This Week’s Blogger: Scott D. Heins, CFP®, IAG Chief Investment Officer
Around August 27 a small clump of clouds floated harmlessly off of the west coast of Africa. Calling those clouds a modest thunderstorm would have been an exaggeration.
Less than a week later this small clump of clouds had grown into a Category 5 monster hurricane that unleashed its destructive wrath on people living on Caribbean islands and eventually Florida.
Very few African cloud clumps actually develop into monster hurricanes, just like very few “bad news” stories cause significant storms in the financial markets.
It takes exactly the wrong conditions for a hurricane to grow to a Category 5 – moist air, warm ocean water, weak wind shear, and the wrong prevailing winds. The last major financial market storm in 2008 took exactly the wrong conditions to develop – excessive greed, false assumptions, low interest rates, and poorly designed government policies.
If there is even one comforting aspect to Category 5 hurricanes it is that we know they are coming days, if not weeks, in advance. Forecasters use technology to put together possible trajectories identifying areas that could be impacted so that residents have time to evacuate or prepare.
In financial market storms there are no concise cones, no up-to-the-minute radar reports, and no predictability. The storm rages in traders’ minds every second of every trading day and it is impossible to predict how they will think or act in the days or weeks ahead.
When we look at the financial market sky right now we can see some clumps of clouds, but no major storms. There are reasons to be concerned about auto loan defaults, student loan debt, the Fed’s plan to reduce its balance sheet, and geopolitical uncertainties. But we simply don’t know when or if these clouds will turn to storms in the coming weeks.
Right now traders are seeing fairly sunny skies as reflected by the market’s Upbeat mood as gauged by IAG’s Market Mood Meter©. Trend strength is at 83% (40 points out of 48), Momentum strength is at 50% (24 out of 48 points), and volatility expectations have fallen over the last three days.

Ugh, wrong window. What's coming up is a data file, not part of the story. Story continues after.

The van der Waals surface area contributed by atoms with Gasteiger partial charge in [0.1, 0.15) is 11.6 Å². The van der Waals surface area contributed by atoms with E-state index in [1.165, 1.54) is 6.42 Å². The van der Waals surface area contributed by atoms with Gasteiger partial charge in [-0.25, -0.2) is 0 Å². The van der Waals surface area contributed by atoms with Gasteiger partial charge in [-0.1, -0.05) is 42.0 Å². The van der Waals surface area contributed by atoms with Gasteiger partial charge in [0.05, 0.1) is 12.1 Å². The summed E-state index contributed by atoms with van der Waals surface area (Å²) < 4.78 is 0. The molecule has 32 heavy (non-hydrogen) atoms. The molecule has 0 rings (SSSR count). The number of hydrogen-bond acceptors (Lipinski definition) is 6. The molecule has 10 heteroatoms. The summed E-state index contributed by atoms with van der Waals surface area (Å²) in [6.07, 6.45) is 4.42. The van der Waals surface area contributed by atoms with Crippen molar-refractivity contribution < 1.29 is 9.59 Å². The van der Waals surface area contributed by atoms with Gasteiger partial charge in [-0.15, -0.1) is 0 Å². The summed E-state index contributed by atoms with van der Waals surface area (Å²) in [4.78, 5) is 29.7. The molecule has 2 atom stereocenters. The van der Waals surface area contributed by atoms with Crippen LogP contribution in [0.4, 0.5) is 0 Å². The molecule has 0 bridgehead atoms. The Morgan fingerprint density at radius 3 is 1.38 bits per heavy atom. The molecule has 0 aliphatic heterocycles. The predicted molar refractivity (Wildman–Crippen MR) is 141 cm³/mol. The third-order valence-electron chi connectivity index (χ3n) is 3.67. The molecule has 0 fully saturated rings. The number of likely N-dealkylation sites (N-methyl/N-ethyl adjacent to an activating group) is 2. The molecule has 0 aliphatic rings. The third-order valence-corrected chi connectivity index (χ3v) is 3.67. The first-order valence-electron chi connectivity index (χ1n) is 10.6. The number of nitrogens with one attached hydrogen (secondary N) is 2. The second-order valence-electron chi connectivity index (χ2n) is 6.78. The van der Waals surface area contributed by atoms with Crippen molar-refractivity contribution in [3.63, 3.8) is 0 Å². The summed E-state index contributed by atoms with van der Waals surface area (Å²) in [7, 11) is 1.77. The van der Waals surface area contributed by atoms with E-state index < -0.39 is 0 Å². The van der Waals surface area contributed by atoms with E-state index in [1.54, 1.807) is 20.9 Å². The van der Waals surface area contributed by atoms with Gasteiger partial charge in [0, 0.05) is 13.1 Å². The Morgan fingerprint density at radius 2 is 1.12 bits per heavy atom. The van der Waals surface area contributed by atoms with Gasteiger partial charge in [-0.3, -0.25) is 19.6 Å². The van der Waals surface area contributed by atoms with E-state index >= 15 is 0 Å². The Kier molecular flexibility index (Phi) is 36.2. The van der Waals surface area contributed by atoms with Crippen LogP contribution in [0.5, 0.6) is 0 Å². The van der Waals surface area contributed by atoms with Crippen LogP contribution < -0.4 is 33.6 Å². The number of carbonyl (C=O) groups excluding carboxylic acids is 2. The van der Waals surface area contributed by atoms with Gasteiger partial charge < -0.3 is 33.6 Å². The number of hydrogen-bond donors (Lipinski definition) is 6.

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Market Mood Meter© Trend strength is determined using S&P 500 Index daily moving averages (DMAs) (8-21, 13-34, 21-55, 34-89, 55-144 and 89-233) to determine whether the short-term DMA value is higher than the longer-term DMA value. A daily moving average is the average price of the index over the indicated number of days. Trend is either Positive (8 points) if the short-term DMA is higher, Negative (0 points) if the short-term DMA is lower or Transitioning (4 points). A trend is Transitioning if the difference between the shorter DMA and longer DMA is between -.34% and +.34% of the shorter DMA. Maximum is 48 points when all trends are Positive.
Market Mood Meter© Momentum strength is determined using the same S&P 500 Index DMAs to determine whether trends are getting stronger or weaker calculated by dividing the difference between the shorter DMA and longer DMA by the shorter DMA. Momentum must be directional – rising or falling -- for 5 consecutive trading days to be Gaining (8 points) or Losing (0 points), otherwise momentum is considered Transitioning (4 points). Maximum is 48 points when all momentum is Positive.